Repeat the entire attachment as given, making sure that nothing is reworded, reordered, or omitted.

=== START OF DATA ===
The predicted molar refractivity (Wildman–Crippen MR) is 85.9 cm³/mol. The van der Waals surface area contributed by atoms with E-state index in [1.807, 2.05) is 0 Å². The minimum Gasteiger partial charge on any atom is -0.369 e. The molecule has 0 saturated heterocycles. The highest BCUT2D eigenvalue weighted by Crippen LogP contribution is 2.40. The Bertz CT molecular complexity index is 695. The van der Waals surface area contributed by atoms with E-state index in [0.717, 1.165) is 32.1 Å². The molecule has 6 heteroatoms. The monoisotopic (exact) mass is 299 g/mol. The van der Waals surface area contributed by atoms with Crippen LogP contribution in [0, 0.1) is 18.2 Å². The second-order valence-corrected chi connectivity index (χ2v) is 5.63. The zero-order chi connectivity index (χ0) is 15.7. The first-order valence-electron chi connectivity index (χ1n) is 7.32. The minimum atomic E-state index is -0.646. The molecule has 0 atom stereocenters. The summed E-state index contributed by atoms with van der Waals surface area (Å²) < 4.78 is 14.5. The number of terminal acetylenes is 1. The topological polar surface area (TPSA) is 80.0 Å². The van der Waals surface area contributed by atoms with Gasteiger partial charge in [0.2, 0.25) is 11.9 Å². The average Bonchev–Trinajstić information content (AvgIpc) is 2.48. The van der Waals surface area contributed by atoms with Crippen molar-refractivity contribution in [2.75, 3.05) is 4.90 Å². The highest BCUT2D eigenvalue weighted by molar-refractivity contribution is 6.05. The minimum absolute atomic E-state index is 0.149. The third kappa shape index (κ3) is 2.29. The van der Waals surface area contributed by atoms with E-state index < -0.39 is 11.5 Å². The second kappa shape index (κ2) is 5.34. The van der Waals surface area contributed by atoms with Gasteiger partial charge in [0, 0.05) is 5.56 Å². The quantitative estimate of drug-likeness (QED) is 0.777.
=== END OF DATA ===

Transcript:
The predicted molar refractivity (Wildman–Crippen MR) is 85.9 cm³/mol. The van der Waals surface area contributed by atoms with E-state index in [1.807, 2.05) is 0 Å². The minimum Gasteiger partial charge on any atom is -0.369 e. The molecule has 0 saturated heterocycles. The highest BCUT2D eigenvalue weighted by Crippen LogP contribution is 2.40. The Bertz CT molecular complexity index is 695. The van der Waals surface area contributed by atoms with E-state index in [0.717, 1.165) is 32.1 Å². The molecule has 6 heteroatoms. The monoisotopic (exact) mass is 299 g/mol. The van der Waals surface area contributed by atoms with Crippen LogP contribution in [0, 0.1) is 18.2 Å². The second-order valence-corrected chi connectivity index (χ2v) is 5.63. The zero-order chi connectivity index (χ0) is 15.7. The first-order valence-electron chi connectivity index (χ1n) is 7.32. The minimum atomic E-state index is -0.646. The molecule has 0 atom stereocenters. The summed E-state index contributed by atoms with van der Waals surface area (Å²) < 4.78 is 14.5. The number of terminal acetylenes is 1. The topological polar surface area (TPSA) is 80.0 Å². The van der Waals surface area contributed by atoms with Gasteiger partial charge in [0.2, 0.25) is 11.9 Å². The average Bonchev–Trinajstić information content (AvgIpc) is 2.48. The van der Waals surface area contributed by atoms with Crippen molar-refractivity contribution in [2.75, 3.05) is 4.90 Å². The highest BCUT2D eigenvalue weighted by molar-refractivity contribution is 6.05. The minimum absolute atomic E-state index is 0.149. The third kappa shape index (κ3) is 2.29. The van der Waals surface area contributed by atoms with E-state index < -0.39 is 11.5 Å². The second kappa shape index (κ2) is 5.34. The van der Waals surface area contributed by atoms with Gasteiger partial charge in [0, 0.05) is 5.56 Å². The quantitative estimate of drug-likeness (QED) is 0.777.